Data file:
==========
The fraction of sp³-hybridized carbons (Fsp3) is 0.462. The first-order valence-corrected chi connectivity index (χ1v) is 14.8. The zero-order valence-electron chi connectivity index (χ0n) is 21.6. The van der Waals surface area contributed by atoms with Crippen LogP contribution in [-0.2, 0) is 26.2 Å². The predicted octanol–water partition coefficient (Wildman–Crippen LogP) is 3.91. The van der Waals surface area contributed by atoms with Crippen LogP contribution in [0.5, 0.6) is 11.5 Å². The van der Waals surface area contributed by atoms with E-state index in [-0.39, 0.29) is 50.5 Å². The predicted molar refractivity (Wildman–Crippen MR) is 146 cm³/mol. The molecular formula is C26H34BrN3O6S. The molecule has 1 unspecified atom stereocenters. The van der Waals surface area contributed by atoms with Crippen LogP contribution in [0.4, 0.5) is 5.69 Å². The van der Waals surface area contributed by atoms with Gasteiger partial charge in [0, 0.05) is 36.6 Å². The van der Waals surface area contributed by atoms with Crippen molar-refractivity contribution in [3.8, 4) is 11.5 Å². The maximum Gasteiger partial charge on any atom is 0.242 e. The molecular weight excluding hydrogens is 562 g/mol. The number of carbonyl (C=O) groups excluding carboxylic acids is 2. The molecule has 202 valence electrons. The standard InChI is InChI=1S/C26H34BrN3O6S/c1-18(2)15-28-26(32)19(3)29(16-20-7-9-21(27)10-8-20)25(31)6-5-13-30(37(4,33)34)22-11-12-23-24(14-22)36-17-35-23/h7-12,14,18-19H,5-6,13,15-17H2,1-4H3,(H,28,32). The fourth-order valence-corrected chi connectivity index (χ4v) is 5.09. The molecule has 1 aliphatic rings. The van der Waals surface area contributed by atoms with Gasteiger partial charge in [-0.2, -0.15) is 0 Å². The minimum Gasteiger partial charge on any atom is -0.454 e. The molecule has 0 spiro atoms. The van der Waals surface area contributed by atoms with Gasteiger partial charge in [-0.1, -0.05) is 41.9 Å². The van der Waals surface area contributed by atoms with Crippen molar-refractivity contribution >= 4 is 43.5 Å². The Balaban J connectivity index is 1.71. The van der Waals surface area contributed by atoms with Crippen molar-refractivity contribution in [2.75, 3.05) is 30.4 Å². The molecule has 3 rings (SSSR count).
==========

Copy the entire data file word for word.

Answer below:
The fraction of sp³-hybridized carbons (Fsp3) is 0.462. The first-order valence-corrected chi connectivity index (χ1v) is 14.8. The zero-order valence-electron chi connectivity index (χ0n) is 21.6. The van der Waals surface area contributed by atoms with Crippen LogP contribution in [-0.2, 0) is 26.2 Å². The predicted octanol–water partition coefficient (Wildman–Crippen LogP) is 3.91. The van der Waals surface area contributed by atoms with Crippen LogP contribution in [0.5, 0.6) is 11.5 Å². The van der Waals surface area contributed by atoms with E-state index in [-0.39, 0.29) is 50.5 Å². The predicted molar refractivity (Wildman–Crippen MR) is 146 cm³/mol. The molecular formula is C26H34BrN3O6S. The molecule has 1 unspecified atom stereocenters. The van der Waals surface area contributed by atoms with Crippen LogP contribution in [0.4, 0.5) is 5.69 Å². The van der Waals surface area contributed by atoms with Gasteiger partial charge in [0, 0.05) is 36.6 Å². The van der Waals surface area contributed by atoms with Crippen molar-refractivity contribution in [3.8, 4) is 11.5 Å². The maximum Gasteiger partial charge on any atom is 0.242 e. The molecular weight excluding hydrogens is 562 g/mol. The number of carbonyl (C=O) groups excluding carboxylic acids is 2. The molecule has 202 valence electrons. The standard InChI is InChI=1S/C26H34BrN3O6S/c1-18(2)15-28-26(32)19(3)29(16-20-7-9-21(27)10-8-20)25(31)6-5-13-30(37(4,33)34)22-11-12-23-24(14-22)36-17-35-23/h7-12,14,18-19H,5-6,13,15-17H2,1-4H3,(H,28,32). The fourth-order valence-corrected chi connectivity index (χ4v) is 5.09. The molecule has 1 aliphatic rings. The van der Waals surface area contributed by atoms with Gasteiger partial charge in [-0.2, -0.15) is 0 Å². The minimum Gasteiger partial charge on any atom is -0.454 e. The molecule has 0 spiro atoms. The van der Waals surface area contributed by atoms with Gasteiger partial charge in [-0.1, -0.05) is 41.9 Å². The van der Waals surface area contributed by atoms with Crippen molar-refractivity contribution >= 4 is 43.5 Å². The Balaban J connectivity index is 1.71. The van der Waals surface area contributed by atoms with Crippen molar-refractivity contribution in [2.75, 3.05) is 30.4 Å². The molecule has 3 rings (SSSR count).